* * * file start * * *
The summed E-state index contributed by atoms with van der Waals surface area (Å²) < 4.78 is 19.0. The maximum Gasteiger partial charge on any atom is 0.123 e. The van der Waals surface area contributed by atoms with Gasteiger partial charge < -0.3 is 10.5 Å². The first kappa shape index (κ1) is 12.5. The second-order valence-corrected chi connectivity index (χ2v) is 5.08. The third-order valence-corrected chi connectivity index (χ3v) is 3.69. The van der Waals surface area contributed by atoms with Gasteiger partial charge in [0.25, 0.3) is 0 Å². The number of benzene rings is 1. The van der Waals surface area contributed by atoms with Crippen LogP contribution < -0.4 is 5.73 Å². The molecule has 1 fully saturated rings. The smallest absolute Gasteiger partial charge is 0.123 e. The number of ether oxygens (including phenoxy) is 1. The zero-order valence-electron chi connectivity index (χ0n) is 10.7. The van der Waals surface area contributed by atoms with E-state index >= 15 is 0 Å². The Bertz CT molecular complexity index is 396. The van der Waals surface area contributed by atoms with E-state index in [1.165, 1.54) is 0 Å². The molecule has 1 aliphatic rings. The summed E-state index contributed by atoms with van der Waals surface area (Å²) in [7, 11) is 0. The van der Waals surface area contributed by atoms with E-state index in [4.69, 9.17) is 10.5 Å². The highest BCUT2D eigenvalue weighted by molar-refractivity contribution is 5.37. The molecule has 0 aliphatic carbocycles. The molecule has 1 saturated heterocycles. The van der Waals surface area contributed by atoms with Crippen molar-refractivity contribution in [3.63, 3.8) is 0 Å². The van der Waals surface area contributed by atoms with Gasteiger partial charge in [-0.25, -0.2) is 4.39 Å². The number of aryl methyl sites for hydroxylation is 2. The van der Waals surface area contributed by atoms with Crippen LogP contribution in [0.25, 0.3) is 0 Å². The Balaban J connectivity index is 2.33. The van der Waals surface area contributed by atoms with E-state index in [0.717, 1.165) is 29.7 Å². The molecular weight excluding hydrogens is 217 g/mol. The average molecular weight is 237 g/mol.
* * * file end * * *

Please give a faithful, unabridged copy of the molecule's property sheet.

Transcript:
The summed E-state index contributed by atoms with van der Waals surface area (Å²) < 4.78 is 19.0. The maximum Gasteiger partial charge on any atom is 0.123 e. The van der Waals surface area contributed by atoms with Gasteiger partial charge < -0.3 is 10.5 Å². The first kappa shape index (κ1) is 12.5. The second-order valence-corrected chi connectivity index (χ2v) is 5.08. The third-order valence-corrected chi connectivity index (χ3v) is 3.69. The van der Waals surface area contributed by atoms with Gasteiger partial charge in [0.25, 0.3) is 0 Å². The number of benzene rings is 1. The van der Waals surface area contributed by atoms with Crippen LogP contribution < -0.4 is 5.73 Å². The molecule has 1 fully saturated rings. The smallest absolute Gasteiger partial charge is 0.123 e. The number of ether oxygens (including phenoxy) is 1. The zero-order valence-electron chi connectivity index (χ0n) is 10.7. The van der Waals surface area contributed by atoms with E-state index >= 15 is 0 Å². The Bertz CT molecular complexity index is 396. The van der Waals surface area contributed by atoms with E-state index in [1.165, 1.54) is 0 Å². The molecule has 1 aliphatic rings. The summed E-state index contributed by atoms with van der Waals surface area (Å²) in [7, 11) is 0. The van der Waals surface area contributed by atoms with E-state index in [4.69, 9.17) is 10.5 Å². The highest BCUT2D eigenvalue weighted by molar-refractivity contribution is 5.37. The molecule has 0 aliphatic carbocycles. The molecule has 1 saturated heterocycles. The van der Waals surface area contributed by atoms with Crippen molar-refractivity contribution in [3.63, 3.8) is 0 Å². The van der Waals surface area contributed by atoms with Gasteiger partial charge in [-0.25, -0.2) is 4.39 Å². The number of aryl methyl sites for hydroxylation is 2. The van der Waals surface area contributed by atoms with Crippen LogP contribution in [0.25, 0.3) is 0 Å². The Balaban J connectivity index is 2.33. The van der Waals surface area contributed by atoms with E-state index in [0.717, 1.165) is 29.7 Å². The molecular weight excluding hydrogens is 217 g/mol. The average molecular weight is 237 g/mol.